MSF file is the “Mail Summary File,” which doesn’t contain the actual data but only the summary of the emails. If there’s a problem with this file, like if it is corrupted or has become too large, Thunderbird may start behaving erractically. It might constantly become unresponsive or freeze or crash.
MSF file, How It Damaged
And in most cases, *.msf (message summary file) gets damaged or become too large due to not using the “compacting” feature of Thunderbird. Compacting is a way to reduce file size and unnecessary items from the database. It does not compress anything (like in .zip files), but deletes items like trash folder and so on. It’s a good way to maintain the performance for Thunderbird and also to lower the risk of data corruption and crash. Due to not doing it regularly, the most commonly, it can damage MSF file.
If your Thunderbird is unresponsive quite often, there is a likely chance that this is the cause.
One of the quick way to solve this is by deleting the MSF file and then re-launching Thunderbird, which forces the client to create a new MSF file from scratch.
Here’s how to fix corrupt MSF file:
- Go to your Thunderbird’s Profile folder (the Profile for which you are facing the issue). You can go to C:\Users\<Windows user name>\AppData\Roaming\Thunderbird\Profiles\<Profile name>\.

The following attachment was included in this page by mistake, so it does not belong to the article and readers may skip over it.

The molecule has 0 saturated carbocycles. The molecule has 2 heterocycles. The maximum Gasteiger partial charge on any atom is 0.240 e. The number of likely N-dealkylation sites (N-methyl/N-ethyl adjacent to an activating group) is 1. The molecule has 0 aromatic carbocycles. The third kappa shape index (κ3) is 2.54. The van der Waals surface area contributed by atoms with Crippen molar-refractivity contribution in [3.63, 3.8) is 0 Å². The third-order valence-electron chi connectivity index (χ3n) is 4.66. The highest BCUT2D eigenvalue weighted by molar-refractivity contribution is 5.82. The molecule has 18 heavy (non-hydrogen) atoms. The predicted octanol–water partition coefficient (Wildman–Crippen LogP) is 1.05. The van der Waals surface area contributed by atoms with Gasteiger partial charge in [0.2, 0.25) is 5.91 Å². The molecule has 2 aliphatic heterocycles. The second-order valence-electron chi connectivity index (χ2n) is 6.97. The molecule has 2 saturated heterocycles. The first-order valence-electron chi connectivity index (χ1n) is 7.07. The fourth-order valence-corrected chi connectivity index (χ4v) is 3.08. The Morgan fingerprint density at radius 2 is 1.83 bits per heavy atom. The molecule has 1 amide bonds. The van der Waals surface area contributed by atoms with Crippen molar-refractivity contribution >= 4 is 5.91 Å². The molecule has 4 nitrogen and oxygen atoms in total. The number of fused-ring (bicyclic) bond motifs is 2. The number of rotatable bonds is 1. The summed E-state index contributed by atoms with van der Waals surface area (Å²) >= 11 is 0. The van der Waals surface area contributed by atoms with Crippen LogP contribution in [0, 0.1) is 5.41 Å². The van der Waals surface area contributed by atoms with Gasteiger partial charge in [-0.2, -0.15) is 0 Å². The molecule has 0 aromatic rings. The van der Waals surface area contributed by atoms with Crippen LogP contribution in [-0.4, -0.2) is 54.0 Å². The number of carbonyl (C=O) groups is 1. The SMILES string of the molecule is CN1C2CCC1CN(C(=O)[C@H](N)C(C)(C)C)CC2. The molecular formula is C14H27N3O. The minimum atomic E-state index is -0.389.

- In latest versions of Thunderbird, you can also to Help -> Troubleshooting Information -> then click “about:profiles” -> and then click “Open folder” for the corresponding Profile.
- Find the folder that contains the email data. For example, if you are using the Gmail IMAP, there will be a folder named imap.gmail.com. For local folders, there will simple be a folder named “Mail.”
- Select the MSF files and delete them
Now you can start Thunderbird and it will re-create the MSF file and download all the content (mail summary) again.
Do the same steps for MSF files in other Profiles as well, if Thunderbird is causing issues in all those profiles as well.
Note that this fix is only if the MSF file is too large or very mildly damaged. If there’s a bigger corruption issue, you might need to repair the entire database or rebuild your profile again (which includes downloading the mailbox folders from the mail servers).
It’s also a good habit to compact your folders regulary. In latest versions of Thunderbird, there is even default setting for automatic compacting but you can modify to your own liking and also do it manually whenever you think there is a need to do so.